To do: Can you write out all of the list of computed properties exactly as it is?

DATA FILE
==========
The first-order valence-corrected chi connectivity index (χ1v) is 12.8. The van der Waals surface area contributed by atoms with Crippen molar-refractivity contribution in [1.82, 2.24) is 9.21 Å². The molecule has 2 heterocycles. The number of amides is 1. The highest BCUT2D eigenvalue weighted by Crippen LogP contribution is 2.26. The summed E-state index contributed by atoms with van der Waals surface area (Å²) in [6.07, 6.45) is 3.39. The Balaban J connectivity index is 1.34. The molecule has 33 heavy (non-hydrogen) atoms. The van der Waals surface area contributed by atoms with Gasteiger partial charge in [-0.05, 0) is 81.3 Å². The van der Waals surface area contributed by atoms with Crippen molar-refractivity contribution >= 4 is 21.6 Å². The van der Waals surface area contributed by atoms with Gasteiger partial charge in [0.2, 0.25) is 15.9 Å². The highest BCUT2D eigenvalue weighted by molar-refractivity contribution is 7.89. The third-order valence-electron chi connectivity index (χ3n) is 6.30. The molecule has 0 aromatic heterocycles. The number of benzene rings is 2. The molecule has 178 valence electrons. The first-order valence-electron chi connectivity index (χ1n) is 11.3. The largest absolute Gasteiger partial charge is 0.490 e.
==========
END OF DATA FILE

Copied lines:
The first-order valence-corrected chi connectivity index (χ1v) is 12.8. The van der Waals surface area contributed by atoms with Crippen molar-refractivity contribution in [1.82, 2.24) is 9.21 Å². The molecule has 2 heterocycles. The number of amides is 1. The highest BCUT2D eigenvalue weighted by Crippen LogP contribution is 2.26. The summed E-state index contributed by atoms with van der Waals surface area (Å²) in [6.07, 6.45) is 3.39. The Balaban J connectivity index is 1.34. The molecule has 33 heavy (non-hydrogen) atoms. The van der Waals surface area contributed by atoms with Gasteiger partial charge in [-0.05, 0) is 81.3 Å². The van der Waals surface area contributed by atoms with Crippen molar-refractivity contribution >= 4 is 21.6 Å². The van der Waals surface area contributed by atoms with Gasteiger partial charge in [0.2, 0.25) is 15.9 Å². The highest BCUT2D eigenvalue weighted by molar-refractivity contribution is 7.89. The third-order valence-electron chi connectivity index (χ3n) is 6.30. The molecule has 0 aromatic heterocycles. The number of benzene rings is 2. The molecule has 178 valence electrons. The first-order valence-electron chi connectivity index (χ1n) is 11.3. The largest absolute Gasteiger partial charge is 0.490 e.